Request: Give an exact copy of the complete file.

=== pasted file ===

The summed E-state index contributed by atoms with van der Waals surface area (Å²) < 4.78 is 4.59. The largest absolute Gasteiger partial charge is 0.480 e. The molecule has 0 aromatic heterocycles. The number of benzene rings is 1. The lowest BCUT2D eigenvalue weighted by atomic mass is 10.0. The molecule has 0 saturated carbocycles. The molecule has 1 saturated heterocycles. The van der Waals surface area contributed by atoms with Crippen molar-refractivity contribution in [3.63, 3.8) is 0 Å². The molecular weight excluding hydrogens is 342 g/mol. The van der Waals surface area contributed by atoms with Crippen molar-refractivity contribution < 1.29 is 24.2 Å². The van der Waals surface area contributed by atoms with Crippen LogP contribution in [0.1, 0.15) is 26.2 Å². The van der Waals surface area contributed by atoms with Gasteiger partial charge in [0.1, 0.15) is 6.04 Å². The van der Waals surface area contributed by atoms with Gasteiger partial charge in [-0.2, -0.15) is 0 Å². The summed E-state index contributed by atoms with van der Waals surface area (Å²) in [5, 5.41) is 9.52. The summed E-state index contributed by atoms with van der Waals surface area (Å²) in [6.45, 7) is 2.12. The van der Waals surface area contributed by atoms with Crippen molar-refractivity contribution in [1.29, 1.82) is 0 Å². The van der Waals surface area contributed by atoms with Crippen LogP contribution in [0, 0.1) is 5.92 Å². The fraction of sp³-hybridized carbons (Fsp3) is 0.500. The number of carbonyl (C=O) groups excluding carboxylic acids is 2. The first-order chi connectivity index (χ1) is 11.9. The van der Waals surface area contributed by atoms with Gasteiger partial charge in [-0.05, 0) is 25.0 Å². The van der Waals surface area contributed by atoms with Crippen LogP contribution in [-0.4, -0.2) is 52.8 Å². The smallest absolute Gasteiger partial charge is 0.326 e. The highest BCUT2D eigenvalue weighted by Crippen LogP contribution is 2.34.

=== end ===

The summed E-state index contributed by atoms with van der Waals surface area (Å²) < 4.78 is 4.59. The largest absolute Gasteiger partial charge is 0.480 e. The molecule has 0 aromatic heterocycles. The number of benzene rings is 1. The lowest BCUT2D eigenvalue weighted by atomic mass is 10.0. The molecule has 0 saturated carbocycles. The molecule has 1 saturated heterocycles. The van der Waals surface area contributed by atoms with Crippen molar-refractivity contribution in [3.63, 3.8) is 0 Å². The molecular weight excluding hydrogens is 342 g/mol. The van der Waals surface area contributed by atoms with Crippen molar-refractivity contribution < 1.29 is 24.2 Å². The van der Waals surface area contributed by atoms with Crippen LogP contribution in [0.1, 0.15) is 26.2 Å². The van der Waals surface area contributed by atoms with Gasteiger partial charge in [0.1, 0.15) is 6.04 Å². The van der Waals surface area contributed by atoms with Gasteiger partial charge in [-0.2, -0.15) is 0 Å². The summed E-state index contributed by atoms with van der Waals surface area (Å²) in [5, 5.41) is 9.52. The summed E-state index contributed by atoms with van der Waals surface area (Å²) in [6.45, 7) is 2.12. The van der Waals surface area contributed by atoms with Crippen molar-refractivity contribution in [1.29, 1.82) is 0 Å². The van der Waals surface area contributed by atoms with Crippen LogP contribution in [0, 0.1) is 5.92 Å². The fraction of sp³-hybridized carbons (Fsp3) is 0.500. The number of carbonyl (C=O) groups excluding carboxylic acids is 2. The first-order chi connectivity index (χ1) is 11.9. The van der Waals surface area contributed by atoms with Gasteiger partial charge in [-0.05, 0) is 25.0 Å². The van der Waals surface area contributed by atoms with Crippen LogP contribution in [-0.4, -0.2) is 52.8 Å². The smallest absolute Gasteiger partial charge is 0.326 e. The highest BCUT2D eigenvalue weighted by Crippen LogP contribution is 2.34.